While the fire agencies now understand the role of fire in natural systems, in many ways, they are ahead of the public, said John McCarthy, Idaho forest campaign director for the Wilderness Society. Fire threatens homes, affects air quality and changes recreation plans, McCarthy said, and people are not used to seeing the aftermath—black trees.

"I don't know as if the public gets the ecological role and even if they do, they don't like it that much because it's disruptive," McCarthy said.

Jonathan Oppenheimer, senior conservation associate at the Idaho Conservation League, says Idaho's sizable public lands and roadless areas help make this paradigm shift to embracing fire easier here than elsewhere.

"In a lot of ways, Idaho is really leading the nation in this," Oppenheimer said. "You get a big fire in Southern California, they have little choice. You don't have a lot of room to maneuver."

And Idaho politicians, who were quite critical of Bureau of Land Management firefighting in the heat of the 2007 megafires, may be taking a different tack this year.

Representatives for Sens. Larry Craig and Mike Crapo and Rep. Bill Sali's offices joined the Wilderness Society/Forest Service tour of the Boise and Payette forests and indicated they may be willing to help communicate the new fire message to constituents.

"We don't second guess Guy [Pence] and Gary [Brown, Payette fire staff officer]," said Crapo's natural resources staffer Layne Bangerter.

Crapo joined with Craig and Gov. C. L. "Butch" Otter last year in calling out the BLM for its efforts on the 2007 Murphy Fire, southwest of Twin Falls, after the fire torched 650,000 acres of desert, including desirable grazing land.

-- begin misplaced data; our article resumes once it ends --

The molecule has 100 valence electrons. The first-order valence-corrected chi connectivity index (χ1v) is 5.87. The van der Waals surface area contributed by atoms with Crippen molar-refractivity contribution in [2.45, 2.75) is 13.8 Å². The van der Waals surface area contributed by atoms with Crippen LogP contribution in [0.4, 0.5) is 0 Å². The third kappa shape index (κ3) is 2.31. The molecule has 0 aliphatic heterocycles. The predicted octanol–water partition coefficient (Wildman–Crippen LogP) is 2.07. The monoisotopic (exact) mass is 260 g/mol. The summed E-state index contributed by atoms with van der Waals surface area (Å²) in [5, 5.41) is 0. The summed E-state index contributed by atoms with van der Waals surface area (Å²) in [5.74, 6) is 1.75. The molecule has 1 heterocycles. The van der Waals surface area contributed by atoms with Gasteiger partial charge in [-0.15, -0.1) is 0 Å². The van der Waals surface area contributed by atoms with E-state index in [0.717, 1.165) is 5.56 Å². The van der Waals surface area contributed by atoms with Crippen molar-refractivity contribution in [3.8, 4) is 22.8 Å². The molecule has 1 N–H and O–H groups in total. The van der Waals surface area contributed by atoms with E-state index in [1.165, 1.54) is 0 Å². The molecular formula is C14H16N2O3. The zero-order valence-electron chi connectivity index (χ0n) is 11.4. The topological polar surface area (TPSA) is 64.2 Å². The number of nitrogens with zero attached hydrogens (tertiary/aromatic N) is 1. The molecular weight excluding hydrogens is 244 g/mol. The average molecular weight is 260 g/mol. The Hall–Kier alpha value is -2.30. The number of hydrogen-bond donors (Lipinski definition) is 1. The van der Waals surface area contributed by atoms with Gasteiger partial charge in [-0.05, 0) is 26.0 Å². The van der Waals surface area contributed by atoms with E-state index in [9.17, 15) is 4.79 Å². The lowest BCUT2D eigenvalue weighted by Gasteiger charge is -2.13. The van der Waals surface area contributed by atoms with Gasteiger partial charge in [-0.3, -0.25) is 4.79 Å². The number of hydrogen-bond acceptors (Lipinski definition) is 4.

But Crapo spokesman Lindsay Nothern said Crapo's concerns were more focused on the federal response after the fire than while it burned, particularly on the Duck Valley Indian Reservation, where federal assistance was slow to arrive.

"Certainly, the Congress has always wanted to weigh in on what we can do," Nothern said. "I think there is a realization that the forest managers know best on the ground."

Craig remains critical of wildland fire use, blaming it for releasing too much carbon into the atmosphere. In a Senate floor speech last week in which he opposed a climate bill, Craig said that the forests need to be thinned and cleaned, not allowed to burn.

But within weeks of a high profile press conference last year featuring Crapo, Craig and Otter taking the BLM to task, Otter was out in the field with bus loads of volunteers replanting sagebrush.

After the massive 2007 fire season in Idaho, land managers are finding new ways to harness post-fire restoration funds. Old, unused roads are being obliterated, culverts are being redesigned with fish migration in mind and forest visitors, particularly on ATVs, are being redirected to less sensitive areas.

When McCoy Brown started talking about the restoration work on the Boise National Forest, her demeanor improved noticeably.

Standing in a small meadow by the South Fork of the Salmon River beneath a cool spring rain, McCoy Brown pointed to fading tire tracks in the regenerating soil, to hillsides of blackened trees reinforced by a layer of mulch dropped from a helicopter, to the clear waters that will soon be home to returning salmon.

"I see the regeneration starting," she said.